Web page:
Consciousness: Best understood as like dancing, not digesting?
Out of Our Heads: Why You Are Not Your Brain, and Other Lessons from the Biology of Consciousness by Alva Noë. Hill and Wang, 2009
I must get this book and read it.
Alva No, a University of California, Berkeley, philosopher and cognitive scientist, argues that after decades of concerted effort on the part of neuroscientists, psychologists and philosophers "only one proposition about how the brain makes us conscious ... has emerged unchallenged: we don't have a clue." The reason we have been unable to explain the neural basis of consciousness, he says, is that it does not take place in the brain.
Consciousness is not something that happens inside us but something we achieve
it is more like dancing than it is like the digestive process. To understand consciousness the fact that we think and feel and that a world shows up for us we need to look at a larger system of which the brain is only one element.
Consciousness requires the joint operation of brain, body and world. "You are
not your brain. The brain, rather, is part of what you are."
The typical materialist, of course, wants to understand consciousness as like digesting, not dancing - and that position has been a total flop that makes the American auto sector look prosperous.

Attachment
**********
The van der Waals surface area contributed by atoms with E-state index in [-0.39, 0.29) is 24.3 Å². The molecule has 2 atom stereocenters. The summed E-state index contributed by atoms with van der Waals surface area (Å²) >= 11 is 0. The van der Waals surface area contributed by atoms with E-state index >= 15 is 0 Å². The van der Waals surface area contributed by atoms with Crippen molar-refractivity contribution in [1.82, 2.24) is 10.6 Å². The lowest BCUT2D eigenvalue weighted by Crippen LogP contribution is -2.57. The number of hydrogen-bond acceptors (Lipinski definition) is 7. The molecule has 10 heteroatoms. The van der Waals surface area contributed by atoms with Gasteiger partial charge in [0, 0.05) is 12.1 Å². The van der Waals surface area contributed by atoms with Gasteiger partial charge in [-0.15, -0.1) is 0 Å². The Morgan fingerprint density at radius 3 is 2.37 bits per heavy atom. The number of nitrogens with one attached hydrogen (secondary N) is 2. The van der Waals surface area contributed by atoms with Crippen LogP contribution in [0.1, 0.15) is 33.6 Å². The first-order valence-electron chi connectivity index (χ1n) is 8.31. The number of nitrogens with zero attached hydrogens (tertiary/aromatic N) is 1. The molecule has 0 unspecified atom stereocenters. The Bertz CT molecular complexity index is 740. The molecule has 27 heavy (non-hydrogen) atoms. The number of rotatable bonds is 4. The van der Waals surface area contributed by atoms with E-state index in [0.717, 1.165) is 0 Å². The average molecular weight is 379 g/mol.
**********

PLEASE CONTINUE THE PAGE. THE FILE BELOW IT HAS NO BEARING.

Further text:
Here's a review:
Although Noë is a philosopher, his argument is carefully built on scientific evidence, as he considers everything from studies of cells in the visual cortex to examples of neural plasticity. In each instance, he interprets the data in a startlingly original fashion, such as when he uses experiments showing that ferrets can learn to "see" with cells in their auditory cortex as proof that "there isn't anything special about the cells in the so-called visual cortex that makes them visual. Cells in the auditory cortex can be visual just as well. There is no necessary connection between the character of experience and the behavior of certain cells."
Certainly, many of the scientists cited by Noë would disagree with his interpretations, but that's part of what makes this book so important: It's an audacious retelling of the standard story, an exploration of the mind that questions some of our most cherished assumptions about what the mind is.